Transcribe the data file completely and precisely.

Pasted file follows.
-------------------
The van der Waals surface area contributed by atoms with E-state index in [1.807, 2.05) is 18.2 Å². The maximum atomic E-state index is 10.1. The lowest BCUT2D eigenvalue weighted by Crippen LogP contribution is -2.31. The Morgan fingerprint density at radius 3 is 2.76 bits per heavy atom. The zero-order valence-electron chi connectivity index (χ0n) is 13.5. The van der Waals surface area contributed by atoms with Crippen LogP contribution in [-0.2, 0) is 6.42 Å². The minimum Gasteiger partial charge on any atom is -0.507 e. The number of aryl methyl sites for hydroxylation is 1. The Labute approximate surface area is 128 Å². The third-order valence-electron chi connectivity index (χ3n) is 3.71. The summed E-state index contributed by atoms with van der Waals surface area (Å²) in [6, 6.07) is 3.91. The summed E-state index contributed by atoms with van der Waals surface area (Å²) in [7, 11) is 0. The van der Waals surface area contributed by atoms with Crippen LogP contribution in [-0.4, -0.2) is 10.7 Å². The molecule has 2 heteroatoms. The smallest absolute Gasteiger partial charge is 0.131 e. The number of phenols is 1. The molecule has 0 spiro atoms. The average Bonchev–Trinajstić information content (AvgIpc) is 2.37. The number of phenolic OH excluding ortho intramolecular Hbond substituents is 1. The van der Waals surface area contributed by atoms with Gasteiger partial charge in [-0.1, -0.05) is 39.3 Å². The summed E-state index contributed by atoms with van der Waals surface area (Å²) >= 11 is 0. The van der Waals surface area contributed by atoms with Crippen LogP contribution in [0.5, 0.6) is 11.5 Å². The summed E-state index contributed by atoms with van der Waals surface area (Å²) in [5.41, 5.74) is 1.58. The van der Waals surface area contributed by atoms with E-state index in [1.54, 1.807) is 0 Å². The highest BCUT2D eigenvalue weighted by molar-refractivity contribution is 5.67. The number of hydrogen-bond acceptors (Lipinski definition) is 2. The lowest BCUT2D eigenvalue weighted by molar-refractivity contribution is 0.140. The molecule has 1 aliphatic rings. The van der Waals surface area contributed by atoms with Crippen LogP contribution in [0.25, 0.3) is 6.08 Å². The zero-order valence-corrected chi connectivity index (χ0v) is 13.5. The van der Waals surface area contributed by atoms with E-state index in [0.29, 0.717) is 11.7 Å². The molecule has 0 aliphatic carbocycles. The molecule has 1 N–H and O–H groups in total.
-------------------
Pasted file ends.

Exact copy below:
The van der Waals surface area contributed by atoms with E-state index in [1.807, 2.05) is 18.2 Å². The maximum atomic E-state index is 10.1. The lowest BCUT2D eigenvalue weighted by Crippen LogP contribution is -2.31. The Morgan fingerprint density at radius 3 is 2.76 bits per heavy atom. The zero-order valence-electron chi connectivity index (χ0n) is 13.5. The van der Waals surface area contributed by atoms with Crippen LogP contribution in [-0.2, 0) is 6.42 Å². The minimum Gasteiger partial charge on any atom is -0.507 e. The number of aryl methyl sites for hydroxylation is 1. The Labute approximate surface area is 128 Å². The third-order valence-electron chi connectivity index (χ3n) is 3.71. The summed E-state index contributed by atoms with van der Waals surface area (Å²) in [6, 6.07) is 3.91. The summed E-state index contributed by atoms with van der Waals surface area (Å²) in [7, 11) is 0. The van der Waals surface area contributed by atoms with Crippen LogP contribution in [-0.4, -0.2) is 10.7 Å². The molecule has 2 heteroatoms. The smallest absolute Gasteiger partial charge is 0.131 e. The number of phenols is 1. The molecule has 0 spiro atoms. The average Bonchev–Trinajstić information content (AvgIpc) is 2.37. The number of phenolic OH excluding ortho intramolecular Hbond substituents is 1. The van der Waals surface area contributed by atoms with Gasteiger partial charge in [-0.1, -0.05) is 39.3 Å². The summed E-state index contributed by atoms with van der Waals surface area (Å²) >= 11 is 0. The van der Waals surface area contributed by atoms with Crippen LogP contribution in [0.5, 0.6) is 11.5 Å². The summed E-state index contributed by atoms with van der Waals surface area (Å²) in [5.41, 5.74) is 1.58. The van der Waals surface area contributed by atoms with E-state index in [1.54, 1.807) is 0 Å². The highest BCUT2D eigenvalue weighted by molar-refractivity contribution is 5.67. The number of hydrogen-bond acceptors (Lipinski definition) is 2. The lowest BCUT2D eigenvalue weighted by molar-refractivity contribution is 0.140. The molecule has 1 aliphatic rings. The van der Waals surface area contributed by atoms with Crippen LogP contribution in [0.25, 0.3) is 6.08 Å². The zero-order valence-corrected chi connectivity index (χ0v) is 13.5. The van der Waals surface area contributed by atoms with E-state index in [0.29, 0.717) is 11.7 Å². The molecule has 0 aliphatic carbocycles. The molecule has 1 N–H and O–H groups in total.